The French military and police are dispatching special forces units to the Caribbean island of Guadeloupe to quell five days of rioting over France’s COVID vaccine mandate for healthcare workers.
French President Emmanuel Macron called the situation in the former colony “very explosive” after ugly scenes of burning, violence, and looting.
A French official confirmed to VICE World News media reports that elite police and counter-terrorism units would reinforce the 2,000-member local French gendarme force tasked with maintaining order in the archipelago of 12 islands south of Haiti.
On Saturday, news reports from Guadeloupe described scenes of burning and looting across the main island and its estimated 400,000 inhabitants, with at least 38 people arrested as police and fire service workers came under repeated gunfire.
“We sent about 50 operators and specialists to assist the local gendarme because of the looting of a police armoury and incidents of sustained gunfire,” said a French police official, who does not have permission to brief the media. “There are no confirmed reports of casualties among security forces yet but the situation requires some additional expertise.”
On Friday last week, local media reported that a police armoury had been looted of rifles in the capital of Pointe-à-Pitre after riots erupted in opposition to the French government mandate requiring vaccines for all healthcare workers in French territory, which includes Guadeloupe and any other overseas departments of France. By Saturday, the looters were shooting at police as the island continued to erupt in violence.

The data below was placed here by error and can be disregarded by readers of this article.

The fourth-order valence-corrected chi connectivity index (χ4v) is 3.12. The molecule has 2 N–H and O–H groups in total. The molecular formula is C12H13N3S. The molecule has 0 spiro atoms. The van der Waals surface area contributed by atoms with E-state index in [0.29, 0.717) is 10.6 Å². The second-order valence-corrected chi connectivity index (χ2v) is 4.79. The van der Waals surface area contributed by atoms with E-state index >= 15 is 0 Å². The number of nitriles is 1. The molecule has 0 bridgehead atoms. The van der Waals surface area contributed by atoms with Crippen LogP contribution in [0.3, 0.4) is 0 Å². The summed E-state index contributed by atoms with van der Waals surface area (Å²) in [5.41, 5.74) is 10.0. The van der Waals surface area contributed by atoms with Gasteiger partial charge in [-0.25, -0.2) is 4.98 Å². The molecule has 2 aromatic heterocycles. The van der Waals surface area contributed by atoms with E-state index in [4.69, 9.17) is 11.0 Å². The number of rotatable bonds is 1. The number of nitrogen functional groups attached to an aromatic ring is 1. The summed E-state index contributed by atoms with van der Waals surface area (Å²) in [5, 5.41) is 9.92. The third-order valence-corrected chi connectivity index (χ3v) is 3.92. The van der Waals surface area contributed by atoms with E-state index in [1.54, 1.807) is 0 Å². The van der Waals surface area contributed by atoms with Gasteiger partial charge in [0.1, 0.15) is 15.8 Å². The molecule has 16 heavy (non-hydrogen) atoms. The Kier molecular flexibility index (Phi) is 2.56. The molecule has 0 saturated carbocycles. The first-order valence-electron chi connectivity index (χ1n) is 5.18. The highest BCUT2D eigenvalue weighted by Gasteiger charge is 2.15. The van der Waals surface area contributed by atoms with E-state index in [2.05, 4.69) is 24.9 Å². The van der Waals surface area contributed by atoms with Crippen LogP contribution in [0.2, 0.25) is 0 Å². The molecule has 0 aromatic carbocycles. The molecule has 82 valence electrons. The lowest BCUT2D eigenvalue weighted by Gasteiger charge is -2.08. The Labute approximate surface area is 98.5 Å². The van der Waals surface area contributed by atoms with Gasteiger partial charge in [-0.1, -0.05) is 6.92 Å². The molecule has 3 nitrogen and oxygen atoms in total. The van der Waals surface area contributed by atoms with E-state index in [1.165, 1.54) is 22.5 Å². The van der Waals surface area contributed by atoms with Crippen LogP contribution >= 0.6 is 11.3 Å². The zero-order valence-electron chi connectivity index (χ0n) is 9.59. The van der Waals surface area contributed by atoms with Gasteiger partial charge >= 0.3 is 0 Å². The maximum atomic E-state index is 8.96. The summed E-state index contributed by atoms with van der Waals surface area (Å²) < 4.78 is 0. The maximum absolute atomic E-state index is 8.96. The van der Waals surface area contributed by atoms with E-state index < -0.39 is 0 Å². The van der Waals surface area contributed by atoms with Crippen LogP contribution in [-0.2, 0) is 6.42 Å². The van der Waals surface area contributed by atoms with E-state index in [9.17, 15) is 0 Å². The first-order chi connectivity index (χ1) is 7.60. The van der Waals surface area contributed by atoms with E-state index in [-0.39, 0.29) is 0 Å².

Olivier Serva, the MP for Guadeloupe with Macron’s governing La République En Marche party, told the Guardian that he had warned that the situation on the island was “quasi-insurrectional.” He said opposition to the vaccine and COVID regulations was down to “weakening state authority” on the island and a symptom of the legacy of “colonial slavery.”
Although France itself has a 70 percent full vaccination uptake, Guadeloupe remains at about 40 per cent, due to its deep distrust of formal healthcare and French officials, said the police official in Paris.
“These are not people who trust the French outsiders very much, there’s a lot of poverty and economic disparity,” the official said. “But the real danger here appears to be the organised crime and drug gangs leading the looting with violence. That’s what [the French military and police units] will focus on, not some poor guy stealing beer.”
Footage of the rioting showed massive fires and violent clashes with police and reports from Sunday said that order had yet to be restored, with the special forces arriving from France on Sunday evening, said the official.